By Brian McGinley,
On this blog we’ve talked about security as a path taken, rather than a destination reached. Over the next three posts we’re going to look at 21 concrete steps to walk down that path.
Reviewing these recommend steps will help you better understand the risks posed to your business.
1. Understand Your Threat Environment—Operating Risk vs. Fraud
With so many scam artists and identity thieves infiltrating the web these days, I’ve learned to become extremely suspicious of any emails, Facebook messages and direct “tweets” requesting personal identifying information. I automatically filter all spam messages and delete any and all online communication requesting my Social Security number, bank account information or credit card number. If anyone needs my information that badly, they can just call me.
But recently, my ID theft radar made a false assumption—and I don’t think I’m alone.
By Matt Cullina,
I just returned from a business trip to Puerto Rico, where the government took precautions and declared a state of emergency to prepare for tropical storm Emily.
Though Emily brushed past the island, weather forecasters are watching to see if it will pose a significant threat to Florida.
Government officials and relief agencies aren’t waiting for a news bulletin to prepare for the worst—even if Emily fades and it’s only an exercise in caution.
Meteorologists expect this to be an above-average hurricane season, according to a from NOAA’s Climate Prediction Center.
Intelligent businesses walk the security journey every day, whether management models security-smart behavior in the office or IT stays abreast of the latest technology developments. But for newcomers those first steps can feel like major leaps, especially if it involves getting coworkers, employees and executive management on the path.
Discussion prompts action, and I’ve found over my years in corporate management and data security that these four simple questions can often get the ball rolling: (more…)
The recent revelations regarding the outrageous escapades of certain News Corp. subsidiaries, and the employees thereof, have been so scandalous as to capture and dominate the attention of the worldwide media for several weeks. For once, most Americans began to follow business news with the obsessive fascination normally accorded “Jersey Shore” and “Keeping Up with the Kardashians.”
This story has everything: the resignations and apparent bribery of high Scotland Yard officials; the arrest of very prominent editors and “journalists”; and the amazingly brazen invasion of the privacy of the Prime Minister of England. But it doesn’t just involve prominent names like David Cameron or Gordon Brown or even Rupert Murdoch (probably the most famous and powerful of the three.) It involves the invaded privacy of both fallen and returning soldiers and their families, the compromise of the sanctity of a child’s medical records, the attempted bribery of American law enforcement officials to obtain access to cell phones of the September 11 dead; and even, most pitifully, the manipulation of family members of an abducted 13-year-old girl who were misled into believing that their daughter was still alive because her cell phone messages were erased after her abduction—and of course after her death. (more…)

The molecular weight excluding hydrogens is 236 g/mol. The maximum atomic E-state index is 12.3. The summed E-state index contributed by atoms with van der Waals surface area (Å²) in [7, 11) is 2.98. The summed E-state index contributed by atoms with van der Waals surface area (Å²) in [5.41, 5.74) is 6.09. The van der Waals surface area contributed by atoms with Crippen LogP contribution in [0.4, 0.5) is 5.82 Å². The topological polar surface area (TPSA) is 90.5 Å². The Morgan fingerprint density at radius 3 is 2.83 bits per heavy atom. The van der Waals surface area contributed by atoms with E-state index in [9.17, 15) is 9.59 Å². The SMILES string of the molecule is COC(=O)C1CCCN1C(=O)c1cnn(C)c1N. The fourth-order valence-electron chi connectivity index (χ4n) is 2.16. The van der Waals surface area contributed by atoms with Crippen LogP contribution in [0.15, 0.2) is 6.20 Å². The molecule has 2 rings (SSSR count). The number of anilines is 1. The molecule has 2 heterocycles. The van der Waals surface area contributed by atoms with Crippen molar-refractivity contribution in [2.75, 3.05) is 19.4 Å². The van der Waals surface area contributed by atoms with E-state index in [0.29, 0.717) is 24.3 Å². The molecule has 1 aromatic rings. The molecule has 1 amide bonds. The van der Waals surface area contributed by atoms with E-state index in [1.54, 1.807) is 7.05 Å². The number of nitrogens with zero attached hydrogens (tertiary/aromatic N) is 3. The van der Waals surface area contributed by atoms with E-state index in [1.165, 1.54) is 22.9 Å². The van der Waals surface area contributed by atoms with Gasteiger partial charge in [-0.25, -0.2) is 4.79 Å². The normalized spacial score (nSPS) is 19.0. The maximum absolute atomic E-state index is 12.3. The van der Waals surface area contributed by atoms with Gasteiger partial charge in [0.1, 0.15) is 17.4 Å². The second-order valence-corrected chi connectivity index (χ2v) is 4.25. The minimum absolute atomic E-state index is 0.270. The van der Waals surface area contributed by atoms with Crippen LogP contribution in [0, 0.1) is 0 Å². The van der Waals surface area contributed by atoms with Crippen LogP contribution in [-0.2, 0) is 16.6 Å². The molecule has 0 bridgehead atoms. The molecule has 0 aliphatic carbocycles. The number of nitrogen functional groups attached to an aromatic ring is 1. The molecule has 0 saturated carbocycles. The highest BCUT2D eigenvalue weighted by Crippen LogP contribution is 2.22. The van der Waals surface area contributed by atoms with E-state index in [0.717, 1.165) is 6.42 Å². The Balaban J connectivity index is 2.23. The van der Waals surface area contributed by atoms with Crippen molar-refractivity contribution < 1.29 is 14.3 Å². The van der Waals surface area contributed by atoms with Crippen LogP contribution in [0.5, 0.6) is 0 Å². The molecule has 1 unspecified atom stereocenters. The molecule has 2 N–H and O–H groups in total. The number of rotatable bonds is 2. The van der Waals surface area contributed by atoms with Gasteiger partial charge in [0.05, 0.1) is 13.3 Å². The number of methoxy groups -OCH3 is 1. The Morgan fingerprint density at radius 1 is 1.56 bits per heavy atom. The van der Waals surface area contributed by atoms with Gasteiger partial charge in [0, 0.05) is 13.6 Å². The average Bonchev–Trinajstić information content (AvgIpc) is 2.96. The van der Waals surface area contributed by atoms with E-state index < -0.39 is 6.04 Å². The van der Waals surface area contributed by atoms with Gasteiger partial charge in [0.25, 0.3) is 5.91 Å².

Two CD-ROMs containing the private information of 34,000 investment clients of Morgan Stanley Smith Barney still have not been found, but the controversy over who’s to blame for the data breach continues to grow. In statements to Credit.com, Morgan Stanley and the New York State Department of Taxation and Finance blame each other for the mess.
“We were notified by the state that the package appeared to be intact when it arrived at the facility, however the discs were not contained in it when it was given to the intended recipient” inside the department, Jim Wiggins, a spokesman for Morgan Stanley Smith Barney, told us.
If you use online or mobile banking, you may be interested to know six federal regulators teamed up recently to make your accounts more secure. New rules from the Federal Financial Institutions Examination Council (FFIEC) require banks to take extra steps to make sure that the person signing into your account is actually you.
The rules require banks to apply the same anti-fraud measures used for bank websites to mobile devices. They also include surprisingly frank descriptions of the big risks inherent to any mobile or online bank transaction.
Data breaches are an everyday occurrence affecting millions of Americans each year.
They’re all vulnerable to identity theft and other fraud because their personally identifiable information (PII), such as a birth date or Social Security number, for example, was exposed. That information could be used to commit financial fraud.
What should you do if this happens to you? The first step is to call your insurance company or bank to see if you qualify for . We’ll help you assess your risk and, if warranted, take steps to make you less vulnerable.